I can imagine how I might feel when Christ does not reject me for failing. I can relate to these words, “When I do the best I can

And my friends misunderstand. Thou who never lost a battle

Stand by me.” To be accepted and completely restored by Jesus gives birth to a stronger faith and deeper commitment.

  I will change the wording of the song for my own benefit and all others who feel a similar need.

  “When I’m growing old and feeble and the world is tossing me like a ship out on the sea. Thou who rulest wind and water, and Thou who never lost a battle…thank you for standing by me.”




There have been recent changes to our school lunch system and many people have questions and concerns.  The government is now regulating what our children eat daily in school. The purpose is to make sure that school-aged children are receiving the recommended amount of fruits, vegetables and whole grains.  With childhood obesity on the rise, the changes seemed necessary.  

To better understand the changes, I spoke with a local school food service director and superintendent. The changes were first made in 2010 but they were enforced in 2013. There are many children in school that receive free and reduced lunches.  The government funds the schools based on a formula which provides each student a lunch at either a free or reduced price.  Families have to apply and qualify for this service.  If the regulations are not met, the state and federal funding for that school will get pulled.  If this happens, school children will not be fed during the school day.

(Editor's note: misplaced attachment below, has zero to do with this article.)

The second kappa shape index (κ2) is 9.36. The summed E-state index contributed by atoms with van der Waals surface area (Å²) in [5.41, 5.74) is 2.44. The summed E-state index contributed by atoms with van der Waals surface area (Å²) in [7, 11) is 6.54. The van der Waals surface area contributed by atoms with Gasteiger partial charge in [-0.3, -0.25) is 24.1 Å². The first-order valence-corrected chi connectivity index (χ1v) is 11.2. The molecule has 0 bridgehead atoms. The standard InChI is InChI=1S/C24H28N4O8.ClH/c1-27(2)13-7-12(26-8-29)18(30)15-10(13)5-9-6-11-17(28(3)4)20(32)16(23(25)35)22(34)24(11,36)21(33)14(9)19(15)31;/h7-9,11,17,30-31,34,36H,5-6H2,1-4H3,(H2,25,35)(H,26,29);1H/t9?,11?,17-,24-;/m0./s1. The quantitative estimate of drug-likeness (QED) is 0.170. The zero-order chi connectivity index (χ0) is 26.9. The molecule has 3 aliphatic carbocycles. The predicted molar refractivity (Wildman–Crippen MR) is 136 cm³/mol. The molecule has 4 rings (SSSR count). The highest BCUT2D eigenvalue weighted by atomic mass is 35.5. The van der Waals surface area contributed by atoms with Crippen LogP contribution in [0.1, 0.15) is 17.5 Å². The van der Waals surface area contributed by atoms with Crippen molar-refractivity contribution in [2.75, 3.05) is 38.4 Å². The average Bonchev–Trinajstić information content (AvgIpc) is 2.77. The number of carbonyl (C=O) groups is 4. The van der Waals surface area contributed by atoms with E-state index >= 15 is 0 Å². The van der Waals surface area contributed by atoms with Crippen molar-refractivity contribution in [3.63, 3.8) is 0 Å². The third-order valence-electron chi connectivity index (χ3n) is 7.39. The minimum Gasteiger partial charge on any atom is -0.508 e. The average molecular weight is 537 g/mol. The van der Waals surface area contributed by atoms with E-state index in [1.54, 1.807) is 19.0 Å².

The lunches are based on recommended calorie intake for children.  The calculations are based on ages.  Pre-K through 8th grade receive the same calorie amounts and serving sizes and grades 9-12 receive a higher calorie amount and serving size. ¾ of the students’ lunch tray has to be fruits and vegetables.  They are required to take 2 out of 5 food items that the school offers.  Due to the fact that children are required to take food that they may not want or like, one would think that food was being wasted, in turn, wasting money.  Per the school, they notice that the most waste comes from the younger children.  They suspect that’s because the younger children eat breakfast at 8 am and then return for lunch at 10:30 or 11. The children are simply not hungry due to the early lunch time. The high school students seem to have less waste because they are given choices.  The school director stated that she hasn’t felt that more waste is being made due to the requirements, in her school, at least.

As far as the benefits of these changes, it’s never a bad thing when a child receives more fruits and vegetables in their diet.  Some of the changes are being challenged, though.  The schools have found that whole grain is more difficult to cook with.  All bread products served by the school have to be whole grain or it will not count towards the required amount of grain that children must receive daily.  The calorie count is also being challenged, due to the fact that smaller children are required to take the same amounts as the older grade school and junior high students.  The changes are new and as they become implemented, they are finding what works with the program and what doesn’t.